Canada's strong showing throughout the World Cup season has qualified it for the maximum number of spots in every short-track speedskating event at the Sochi Games in February.
"With the beginning to the season that I've had, beginning with the Canadian trials in August, I have nothing to doubt in myself. How strong I am, how fast I am," said Hamelin. "I think that the program that our coaches have put in front of us is the perfect one for us."
Hamelin won gold on Sunday despite having to withdraw from Saturday's competition with a bruised left thigh. He won the race in one minute 24.923 seconds. France's Thibaut Fauconney (1:25.054) was second followed by American J.R. Celski (1:25.148) and China's Tianyu Han (1:25.195).
Charle Cournoyer of Boucherville, Que., and Olivier Jean of Lachenaie, Que., both stumbled in the preliminaries and finished at the bottom of the rankings.
Sochi won't be Hamelin's first Olympics. He won gold in the 500 metres and 5,000-metre relay at the 2010 Vancouver Olympics and silver in the 5,000-metre relay in 2006 in Turin. Despite that wealth of experience, this World Cup season has been formative for Hamelin.
"I've learned a lot on what to do at the Olympics in two months," said Hamelin. "I feel very confident that I can be on the podium in every distance and I'm going there with that confidence."
The men's relay team did not reach the main final on Sunday. Charles Hamelin's fall in the 30th lap created too large a gap for his teammates to close, excluding them from the A final.
The team of Charles and Francois Hamelin, from Ste-Julie, Que., Cournoyer, Yellowknife's Michael Gilday and Jean took advantage of a fall by the two leading teams in the B final as the final bell was ringing to win the heat and take fifth place.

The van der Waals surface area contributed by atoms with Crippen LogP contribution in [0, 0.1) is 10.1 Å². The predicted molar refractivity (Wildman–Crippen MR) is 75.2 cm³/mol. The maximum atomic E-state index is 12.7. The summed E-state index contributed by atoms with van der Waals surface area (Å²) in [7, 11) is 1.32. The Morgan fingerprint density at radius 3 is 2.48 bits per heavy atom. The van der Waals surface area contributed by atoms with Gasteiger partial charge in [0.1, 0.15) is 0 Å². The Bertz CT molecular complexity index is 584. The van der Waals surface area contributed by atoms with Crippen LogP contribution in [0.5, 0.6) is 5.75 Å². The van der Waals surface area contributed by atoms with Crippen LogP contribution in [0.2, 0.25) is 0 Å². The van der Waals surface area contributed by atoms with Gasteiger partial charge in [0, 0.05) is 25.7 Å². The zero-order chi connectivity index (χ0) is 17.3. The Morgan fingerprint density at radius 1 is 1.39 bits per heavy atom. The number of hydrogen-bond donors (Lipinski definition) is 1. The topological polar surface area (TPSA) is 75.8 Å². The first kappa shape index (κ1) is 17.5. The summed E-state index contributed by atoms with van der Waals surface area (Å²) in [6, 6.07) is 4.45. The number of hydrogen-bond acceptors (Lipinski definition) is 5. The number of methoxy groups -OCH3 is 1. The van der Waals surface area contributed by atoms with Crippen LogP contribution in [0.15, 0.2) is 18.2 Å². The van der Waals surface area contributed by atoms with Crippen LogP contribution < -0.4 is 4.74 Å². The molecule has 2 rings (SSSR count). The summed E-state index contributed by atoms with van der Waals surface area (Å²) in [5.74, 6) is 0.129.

First place went to the Americans (6:44.941), second to the Russians (6:45.552) and third to South Koreans (6:45.470).
Yves Hamelin, Canada's short-track speedskating program director and father to Charles and Francois, believes that Canada is poised for a very strong showing in Sochi, possibly better than its performance in Vancouver.
"They're healthier, they're stronger," said Yves Hamelin. "Four years to keep building up their performance. Getting more experience, having the chance to do more semis and finals. Our guys in these critical races, we see them reacting very well, even better than they were in Vancouver.
"That's very encouraging to see such a large racing background develop over the last four years, in addition to what they had prior to Vancouver."
With several months to prepare for the Olympics, Charles Hamelin isn't getting ahead of himself.
"I'll be focusing on my training," said Hamelin. "I will not be trying to focus on things too far away. I think that's the way to relieve the pressure."
On the women's side, Valerie Maltais of La Baie, Que., was in fine form in the 1,000-metre event, leading until the last turn when she lost her footing and found herself in the mats, ultimately finishing fourth in 1:29.169.
"On the last corner, Elise Christie from Great Britain passed me inside," said Maltais, who said she was uninjured in the fall. "The pass was clean but it was tight. She hit the block and I stepped on that block when I fell."
Marianne St-Gelais of St-Felicien, Que., recovering from a virus, finished 14th, followed by her teammate Jessica Hewitt of Kamloops, B.C., in 15th. Neither skater advanced past the quarter-finals.
In the 3,000-metre relay, China won in 4:06.785 after taking the lead with seven laps to go. The South Koreans (4:06.215) were second and Italy (4:09.217) third. The Canadian team of Edmonton's Jessica Gregg, Maltais, St-Gelais, Hewitt and Marie-Eve Drolet of Laterriere, Que., were shut out of the podium, finishing fourth in 4:11.880.
"I'm very excited (for the Games), I'm very for the whole team because everyone got their spots for the individual distance and also for the relay," said Maltais.
The relay was Drolet's return to competition, after battling injury since last August's Olympic trials. Gregg fell during the race, slowing down her team's rhythm.